Döden till mötes

I rescued this book from a “free to take” box along the sidewalk after a run sometime in summer 2020? 2021? What is time? Along with Miss Marples sista fall, because I can never say no to a free book, especially if it’s Agatha Christie.

There’s a Rian Johnson Tweet somewhere about how Christie’s novels are anything but formulaic and how she used the mystery novel as a front for experimenting in all kinds of other genres:

Something I love about Agatha Christie is how she never tread water creatively. I think there’s a misperception that her books use the same formula over and over, but fans know the opposite is true. It wasn’t just settings or murder methods, she was constantly stretching the genre conceptually. Under the umbrella of the whodunnit she wrote spy thrillers, proto-slasher horrors, serial killer hunts, gothic romances, psychological character studies, glam travelogues.

This element of Christie’s writing eluded me in my middle school whodunnit phase, but I think you can forgive a 12-year-old for not considering the finer points of genres like spy thrillers.

This quote came to mind as I was reading Döden till mötes (Appointment With Death), as did the fact that Christie rather famously couldn’t abide her fan-favorite protagonist. Appointment With Death came out in 1938, so there were still other Poirot books and stories to come, but already you can see Christie sidelining the Belgian detective as much as possible in order to tell another story.

Most of the book happens without Poirot present and, as Johnson’s observation above suggests, is a combination of gothic romance (the mysterious and alluring Raymond Boynton trapped by a domineering stepmother and protagonist Sarah King’s determination to rescue him) and glam travelogue (Christie’s eye for character is also turned to the landscapes of Jerusalem and Petra). And as far as that story goes, it’s…fine but dated. Anything set in Jerusalem these days is just going to come across as oof, to use a technical term. Even without the “aged like milk” setting, there’s a lot of surface-level psychoanalysis from the French psychologist Dr. Gerard that is meant to be narratively sound, and maybe even came across as reasonable and plausible in 1938, but today reads like pompous buffoonery.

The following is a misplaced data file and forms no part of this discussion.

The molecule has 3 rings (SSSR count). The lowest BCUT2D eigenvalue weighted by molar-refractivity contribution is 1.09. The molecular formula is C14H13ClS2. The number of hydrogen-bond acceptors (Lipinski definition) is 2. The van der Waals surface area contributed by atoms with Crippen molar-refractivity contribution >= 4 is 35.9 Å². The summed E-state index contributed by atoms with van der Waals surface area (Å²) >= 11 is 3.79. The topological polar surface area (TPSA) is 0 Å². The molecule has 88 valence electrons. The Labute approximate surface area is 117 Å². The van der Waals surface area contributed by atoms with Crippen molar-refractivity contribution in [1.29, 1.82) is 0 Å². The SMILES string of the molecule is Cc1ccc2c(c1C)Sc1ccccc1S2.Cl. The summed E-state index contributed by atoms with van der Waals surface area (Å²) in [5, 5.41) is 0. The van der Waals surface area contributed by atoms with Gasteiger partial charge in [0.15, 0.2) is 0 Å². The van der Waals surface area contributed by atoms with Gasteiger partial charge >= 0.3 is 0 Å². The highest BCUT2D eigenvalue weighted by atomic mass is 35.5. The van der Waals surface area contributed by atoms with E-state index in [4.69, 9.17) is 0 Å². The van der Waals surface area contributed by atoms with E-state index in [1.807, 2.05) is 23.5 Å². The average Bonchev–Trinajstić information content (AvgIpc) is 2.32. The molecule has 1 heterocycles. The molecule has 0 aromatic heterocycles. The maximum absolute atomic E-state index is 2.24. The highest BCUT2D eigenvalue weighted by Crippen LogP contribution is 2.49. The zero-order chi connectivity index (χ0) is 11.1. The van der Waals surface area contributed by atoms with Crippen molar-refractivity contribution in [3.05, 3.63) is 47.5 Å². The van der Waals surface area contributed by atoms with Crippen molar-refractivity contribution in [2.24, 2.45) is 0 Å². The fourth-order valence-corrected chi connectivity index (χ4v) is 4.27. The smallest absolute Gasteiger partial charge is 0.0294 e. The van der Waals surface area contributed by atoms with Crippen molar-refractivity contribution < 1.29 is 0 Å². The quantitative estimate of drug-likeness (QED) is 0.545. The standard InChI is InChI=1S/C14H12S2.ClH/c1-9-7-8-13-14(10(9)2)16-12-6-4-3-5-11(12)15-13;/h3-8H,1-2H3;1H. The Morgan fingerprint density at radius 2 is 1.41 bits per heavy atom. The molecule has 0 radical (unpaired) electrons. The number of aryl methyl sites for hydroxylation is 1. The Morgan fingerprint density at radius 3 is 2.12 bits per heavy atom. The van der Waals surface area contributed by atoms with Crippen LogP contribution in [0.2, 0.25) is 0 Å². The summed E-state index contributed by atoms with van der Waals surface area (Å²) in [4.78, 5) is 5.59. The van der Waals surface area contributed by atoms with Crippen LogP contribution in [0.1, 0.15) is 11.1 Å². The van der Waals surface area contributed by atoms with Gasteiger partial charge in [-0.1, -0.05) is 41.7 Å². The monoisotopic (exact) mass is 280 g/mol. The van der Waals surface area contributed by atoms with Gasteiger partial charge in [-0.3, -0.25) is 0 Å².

On the other hand, Christie has a few conversations and observations that are still timely 80-odd years later. I don’t remember her roasting women quite so thoroughly in other books, but it’s been a while since I’ve read any so who can say. We have the tyrannical murder victim, Mrs. Boynton, who is quickly established as a vile and hideous creature through and through (the book never lets us forget that she’s fat!)*; we have the tiresome but accomplished Lady Westholme who is constantly the butt of everyone’s jokes, both for her domineering personality as well as her unattractive looks (powerful Hillary Clinton energy); and scatter-brained Miss Pierce is more or less dismissed by everyone. The golden mean of all three of these seems to be protagonist Sarah King, who can neither abide the airheaded Miss Pierce but who also finds Lady Westholme too much. As a result, King feels like a mouthpiece for Christie’s own opinions about women’s place in the world.

As for the whodunnit itself, it’s clever (to be expected!) but not as satisfying as other Christie novels. Some bits I untangled right away; other asides are dropped in that sound like they’re set up for a big reveal, but ultimately they just fizzle and go nowhere.

The Swedish translation is a job well done, though perhaps it’s easier to convey Agatha Christie in Swedish than Elmore Leonard. Regardless, Einar Thermaenius succeeded where Einar Heckscher failed; while my copy was fairly old, even new Swedish editions of Agatha Christie today are often still Thermaenius’s translation (his translation of The ABC Murders from 1938 saw an eleventh printing in 2015). Even “new translations” of Thermaenius (and others) are more often new edits of old translations rather than entirely new translations. Why mess with perfection?

*And a weird postscript to that. The English book covers all have covers that feature the landscape, elements of the plot, or spooky murder imagery unrelated to the actual story. It took a fair bit of scrolling to find one older example of a cover featuring Mrs. Boynton herself, and then rendered fairly neutrally:

The cover of "Appointment With Death" featuring an illustration of an overweight old woman in a pink dress in profile against a desert backdrop.

It took me zero seconds and zero scrolling to find much less flattering Swedish portrayals of Mrs. Boynton:

Cover of Swedish version of "Appointment With Death" featuring a caricature portrait of an overweight old woman with yellow cat eyes looking directly at the viewer. Another Swedish edition of Appointment With Death. There is once again an illustrated rendition of an overweight old woman sitting on a chair, but it only takes up a fraction of the cover space and she's not immediately menacing.

Are…are you OK, Sweden? Who hurt you?